1.20.2008
Celebrating my date of birth today, 55 years ago.
In a place called amityville, new york.
Haven’t strayed far from this northeastern state, spent most of my life in upstate new york, at least physically.
“Without going out of your door, you can know all things on earth”, according to laotzu, and parphrased beautifully by
george harrison in his song, “the inner light”.  I had forgotten that song was the “B” side (I’m dating myself; oh the days
of 45’s)to “lady madonna”, and the first g. harrison song to be released on a beatles 45.  
This is the beginning of my musings on my “website”.  Never would have thought that I could do this 30, even 20 years
ago.  Technology brings us gifts if we don’t misuse them.
The air is crisp and cold, the wind is speaking loudly today.  Heading down to woodstock, the not-site of that otherworldly
music festival of rock and hippie culture of ’69.   I love the characters down there, so diverse and colorful, unashamed to
make connections to a better and higher place, urging us to be free and open the door to our souls.  Amid those
characters are the tourists looking for replica of that archetypal Holiday of Free Love and Expression.  
Sometimes it’s good to shake off the mundane and remind ourselves how interesting this blue earth can be.
Place and time are just vehicles we pass through.
If anyone is reading this, I am glad you are. Thank you, and may each day be a blessing.

featherwoman
Musings
3.20.08
ahhh...vernal equinox, at last! this winter is going to take her sweet time picking up her stuff and
going off to rest until the seasons roll around again...
i wrote "into spring" in 2001. it was the first spring i experienced at this old creaky farmhouse that
betsy, our 2 dogs and 4 cats, and i call home, and as a result of wandering around the 2.5 acres
here, discovering little life forms popping up underneath the decaying leaves in the many gardens
our predecessors had maintained while they lived here. recently, i could tell the change of
seasons was finally approaching when betsy noticed the very first red winged blackbird singing its
classic "hurdy-gurdy" song. that one bird must have inspired the rest to follow, as we witnessed
murmurations of soaring
black dots in the sky overhead, in their cacophonous symphony, landing in various locations
throughout the pasture and gardens. it is also the anniversary of the beginning of the iraq war. i
sense the weariness in people these days, our lives so caught up in being busy and rushed,
stupefied by the news, what feels like the endless lies and bullying. it's the feeling i wrote of in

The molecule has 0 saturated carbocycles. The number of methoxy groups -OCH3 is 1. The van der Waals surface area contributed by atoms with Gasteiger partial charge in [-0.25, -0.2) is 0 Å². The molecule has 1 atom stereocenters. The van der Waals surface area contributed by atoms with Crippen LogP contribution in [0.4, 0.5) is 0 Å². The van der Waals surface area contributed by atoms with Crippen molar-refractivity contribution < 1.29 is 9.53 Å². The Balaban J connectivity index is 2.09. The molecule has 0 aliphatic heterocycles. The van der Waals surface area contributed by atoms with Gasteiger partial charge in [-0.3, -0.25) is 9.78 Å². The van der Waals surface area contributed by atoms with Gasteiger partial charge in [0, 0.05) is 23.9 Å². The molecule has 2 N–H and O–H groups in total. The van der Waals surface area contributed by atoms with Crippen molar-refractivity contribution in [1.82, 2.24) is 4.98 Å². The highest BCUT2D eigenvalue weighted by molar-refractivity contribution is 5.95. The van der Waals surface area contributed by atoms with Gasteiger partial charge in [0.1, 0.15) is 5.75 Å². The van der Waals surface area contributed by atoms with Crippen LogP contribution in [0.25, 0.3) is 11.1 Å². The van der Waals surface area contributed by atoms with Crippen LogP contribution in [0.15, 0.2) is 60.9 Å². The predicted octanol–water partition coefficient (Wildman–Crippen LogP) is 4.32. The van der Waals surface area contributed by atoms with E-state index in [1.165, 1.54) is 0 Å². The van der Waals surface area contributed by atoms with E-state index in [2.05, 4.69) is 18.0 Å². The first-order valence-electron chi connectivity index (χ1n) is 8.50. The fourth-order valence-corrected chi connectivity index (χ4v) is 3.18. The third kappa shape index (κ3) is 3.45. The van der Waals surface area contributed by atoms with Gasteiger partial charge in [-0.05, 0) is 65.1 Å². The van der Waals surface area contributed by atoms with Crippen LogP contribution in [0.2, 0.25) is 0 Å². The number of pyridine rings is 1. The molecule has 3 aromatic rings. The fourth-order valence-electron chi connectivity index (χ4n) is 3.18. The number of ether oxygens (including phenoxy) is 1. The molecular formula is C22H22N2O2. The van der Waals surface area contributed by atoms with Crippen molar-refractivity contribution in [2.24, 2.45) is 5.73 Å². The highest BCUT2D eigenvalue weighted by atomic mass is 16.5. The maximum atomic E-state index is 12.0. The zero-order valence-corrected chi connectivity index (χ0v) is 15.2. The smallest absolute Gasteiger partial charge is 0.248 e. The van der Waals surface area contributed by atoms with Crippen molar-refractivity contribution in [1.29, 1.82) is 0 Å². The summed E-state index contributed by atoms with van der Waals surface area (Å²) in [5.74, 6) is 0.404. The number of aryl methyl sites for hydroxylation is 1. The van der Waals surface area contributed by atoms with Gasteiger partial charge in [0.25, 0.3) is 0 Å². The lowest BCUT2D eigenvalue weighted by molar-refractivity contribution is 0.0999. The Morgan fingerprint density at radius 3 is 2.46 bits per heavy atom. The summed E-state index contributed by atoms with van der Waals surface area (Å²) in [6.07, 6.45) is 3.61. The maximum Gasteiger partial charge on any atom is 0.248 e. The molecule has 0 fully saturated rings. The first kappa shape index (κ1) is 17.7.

"purple smoke", and in that song, too, i acknowledged love and the angelic presence of animals,
of nature, in
my life...to remember the beauty, because there is an abundance of it as well. there was a wealth
of abundant beauty in the living room at ginny and kymn's
a week ago, when i had the honor of sharing my music at the first house concert i've ever done.
there were almost two dozen beings gathered, some knew one another, some had never met, but
by the end of the evening, the comfort and peace was palpable.
may each of you find presence and inspiration in your lives in times of weariness and frustration.
7.1.08

i was waiting for a cup of coffee the other day in a cafe, and there on the counter,
among the magazines and assorted fliers, was a brochure for a benefit for Sudan
featuring a performer by the name of Sam Waymon.

Sam Waymon.  i thought...i know that name.....

and then it came to me....

brother to Eunice Waymon.  better known to the physical world as Nina Simone.

i first heard Nina Simone, i mean really heard her, in the late 70's.  i lived in lock
haven, pennsylvania, and a friend had two of her vinyl albums, baltimore and
emergency ward.

i was addicted at first listen.  she had the kind of sneer and strength and soul and
softness, all combined in one, any portions thereof revealed at any time, and was
a brilliant interpreter of songs, both originals and classics.

in her hands and with her voice, she could reinvent "here comes the sun" by
george harrison and "to love somebody" by the bee gees; invoke classically
influenced piano playing on the intro to "little girl blue" by rodgers and hart; spit
out her cynicism in "mosquito's tweeter" (which is how and where i first heard her
brother, Sam).

folks like Nina and her brother Sam play with a depth and passion i don't hear
much of these days, certainly not on the radio---wrapping beautiful songs with
messages and poetry in soulful arrangements, sometimes hitting funky notes or
rhythms, but real, just real playing.  you can't do that with software(though it can
be a beautiful thing, too).

i don't have every album she ever recorded--there are tons of bootlegs and
imports and reissues as well as her classic albums--two of my favorites are little
girl blue ("jazz as played in an exclusive side street club"), for its cocktail jazz trio
ensemble in a small room kind of feel, and it is finished, a sinewy and soulful feast
of socially and spiritually charged songs.

she passed away in 2003, but i count her as one of my inspirations.

long live Nina.  long live passionate music.
7.16.08
i don't know why but i've been obsessed with a strange creature lately.

the octopus.

before this, i knew little about the fascinating being--that it had 8 legs, suckers,